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Summary:

When Apple changed its One to One policy, I had no idea it would eventually affect me personally. As a consumer who recently upgraded to a high-end digital camera, I am also looking to upgrade my digital photo editing and organizing software. Naturally, as a contributor […]

aperture2boxWhen Apple changed its One to One policy, I had no idea it would eventually affect me personally. As a consumer who recently upgraded to a high-end digital camera, I am also looking to upgrade my digital photo editing and organizing software.

Naturally, as a contributor to this blog, my first thought was to upgrade from iPhoto to Aperture. The problem is, where do I turn to learn how to use all of Aperture’s features? The One to One program would be perfect for me, but that’s no longer an option unless I purchase a new computer from Apple.

For those of you who may have forgotten, the old One to One program cost $99 and included weekly one hour (read: one academic hour, which actually means 50 minutes) sessions for an entire year. Customers could learn about a wide variety of topics, from how to use a Mac, to uploading photos to MobileMe, to editing images in Aperture.

In order to provide an alternative for those like me who’ve been hung out to dry, I’ve done my best gathering resources for people who like a little guidance when learning new software. Fortunately, Aperture is designed so that newcomers can easily figure out how to import photos from a memory card and organize them into projects, but anything more advanced may require additional patience and resources.

Let us know about any other good resources you’ve come across for learning Aperture.

  1. I have found the videos at Lynda.com to be an invaluable resource when trying to ferret out the gems hidden inside Aperture. It’s worth a yearly subscription, however, it’s really cheap tutoring if you opt for only a month!

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  2. I found the book ‘Aperture 2′ by Ben Long, Richard Harrington, & Orlando Luna helpful to learning Aperture. The lessons are easy to follow and will give you a good overall understanding of Aperture. I went through the book and then took the exam from Apple and now I am an Apple Certified Pro, Aperture 2, Level 1. I also printed (not cheap) the manual from the pdf file and went through that, page by page. I am not a professional, I just learned this for my own good. My photo library is over 350GB with over 100,000 photos.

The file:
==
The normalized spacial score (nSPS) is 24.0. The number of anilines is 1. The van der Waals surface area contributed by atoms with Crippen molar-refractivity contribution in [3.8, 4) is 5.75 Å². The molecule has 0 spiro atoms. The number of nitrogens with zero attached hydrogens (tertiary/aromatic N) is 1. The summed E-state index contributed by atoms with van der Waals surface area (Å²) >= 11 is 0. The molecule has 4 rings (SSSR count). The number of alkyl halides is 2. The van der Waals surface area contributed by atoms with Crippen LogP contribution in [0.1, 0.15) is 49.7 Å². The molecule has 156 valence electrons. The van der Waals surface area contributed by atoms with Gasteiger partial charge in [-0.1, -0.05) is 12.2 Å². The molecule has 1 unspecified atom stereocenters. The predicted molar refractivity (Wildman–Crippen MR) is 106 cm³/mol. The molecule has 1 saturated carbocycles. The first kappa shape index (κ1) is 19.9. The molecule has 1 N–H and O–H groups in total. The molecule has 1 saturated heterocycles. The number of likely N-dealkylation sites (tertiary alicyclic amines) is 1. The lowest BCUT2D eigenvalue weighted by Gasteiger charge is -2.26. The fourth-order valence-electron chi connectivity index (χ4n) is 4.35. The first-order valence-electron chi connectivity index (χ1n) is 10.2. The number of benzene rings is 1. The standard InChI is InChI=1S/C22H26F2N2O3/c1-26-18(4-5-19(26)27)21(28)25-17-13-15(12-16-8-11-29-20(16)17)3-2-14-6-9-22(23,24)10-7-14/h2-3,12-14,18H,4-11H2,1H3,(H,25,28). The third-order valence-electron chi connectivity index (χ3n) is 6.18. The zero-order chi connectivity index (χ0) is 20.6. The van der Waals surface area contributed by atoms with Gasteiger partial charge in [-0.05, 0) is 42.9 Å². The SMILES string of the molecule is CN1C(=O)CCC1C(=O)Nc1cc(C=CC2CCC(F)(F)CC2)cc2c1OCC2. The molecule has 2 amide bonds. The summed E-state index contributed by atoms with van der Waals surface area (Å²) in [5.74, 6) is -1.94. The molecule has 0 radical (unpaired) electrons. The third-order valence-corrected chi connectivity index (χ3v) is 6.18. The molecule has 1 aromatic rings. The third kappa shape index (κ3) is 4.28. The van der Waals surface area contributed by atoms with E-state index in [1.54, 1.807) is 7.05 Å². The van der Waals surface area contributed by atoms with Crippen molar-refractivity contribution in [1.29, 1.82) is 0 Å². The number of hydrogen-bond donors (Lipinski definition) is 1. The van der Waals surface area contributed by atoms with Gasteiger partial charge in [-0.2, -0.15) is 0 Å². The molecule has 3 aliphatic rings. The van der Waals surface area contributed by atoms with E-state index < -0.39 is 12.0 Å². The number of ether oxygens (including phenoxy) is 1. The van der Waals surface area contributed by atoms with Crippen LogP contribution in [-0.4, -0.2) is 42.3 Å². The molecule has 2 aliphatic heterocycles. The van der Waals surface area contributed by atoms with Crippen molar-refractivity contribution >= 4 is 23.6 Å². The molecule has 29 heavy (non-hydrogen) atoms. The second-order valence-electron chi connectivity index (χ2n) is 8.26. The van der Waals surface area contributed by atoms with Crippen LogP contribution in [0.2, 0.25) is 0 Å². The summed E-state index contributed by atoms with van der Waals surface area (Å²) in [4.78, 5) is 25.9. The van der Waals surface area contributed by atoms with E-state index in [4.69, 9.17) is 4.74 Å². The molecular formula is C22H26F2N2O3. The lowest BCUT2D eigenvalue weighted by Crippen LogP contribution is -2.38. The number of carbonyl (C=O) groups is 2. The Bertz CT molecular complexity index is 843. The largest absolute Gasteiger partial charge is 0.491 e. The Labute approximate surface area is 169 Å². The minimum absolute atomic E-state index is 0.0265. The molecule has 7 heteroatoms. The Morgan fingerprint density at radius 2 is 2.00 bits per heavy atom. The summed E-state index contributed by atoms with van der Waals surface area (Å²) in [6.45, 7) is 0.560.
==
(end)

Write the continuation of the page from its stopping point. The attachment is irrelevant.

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    1. Damn I thought just having 10,000 pictures was a lot to me.

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  3. Lynda.com is fantastic.

    O’Reilley Safari bookshelf is another option.

    They have videos, too.

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  4. I’ve been a user of Lynda.com for several years. I let my subscription lapse a few months back, but now that One to One is no longer available to me, I’ll be renewing it for another year.

    Their videos are very helpful, and are organized in such a way that you can just watch the chapters that you need to get started, or can watch the entire series. Plus if you ever need a refresher on something, you pick and choose which videos you want to see, regardless of the order they’re in.

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  5. The Aperture tutorials, straight from Apple’s website worked well for me. Download Aperture trial, open it and this web page (http://www.apple.com/aperture/tutorials/) side-by-side, and give it a try.

    I found Aperture to be much more intuitive than Adobe Lightroom. In fact, these tutorials convinced me to purchase Aperture in one week, after having used Lightroom for a few months.

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  6. Sara France, a wedding photography out of San Diego, CA and does a lot of work for Apples Aperture, has recently come out with an Aperture Training DVD. You can find it here: http://www.photographymentor.com/viewPage.php?ID=Store at the bottom of the page.

    The DVD is like a one-on-one training session with Sara herself. Quality work.

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  7. I use Aperture extensively and have been writing articles and have done a few videos on how I use it, with a few tips at my site: http://shutterstation.com.

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  8. mmm..useful info

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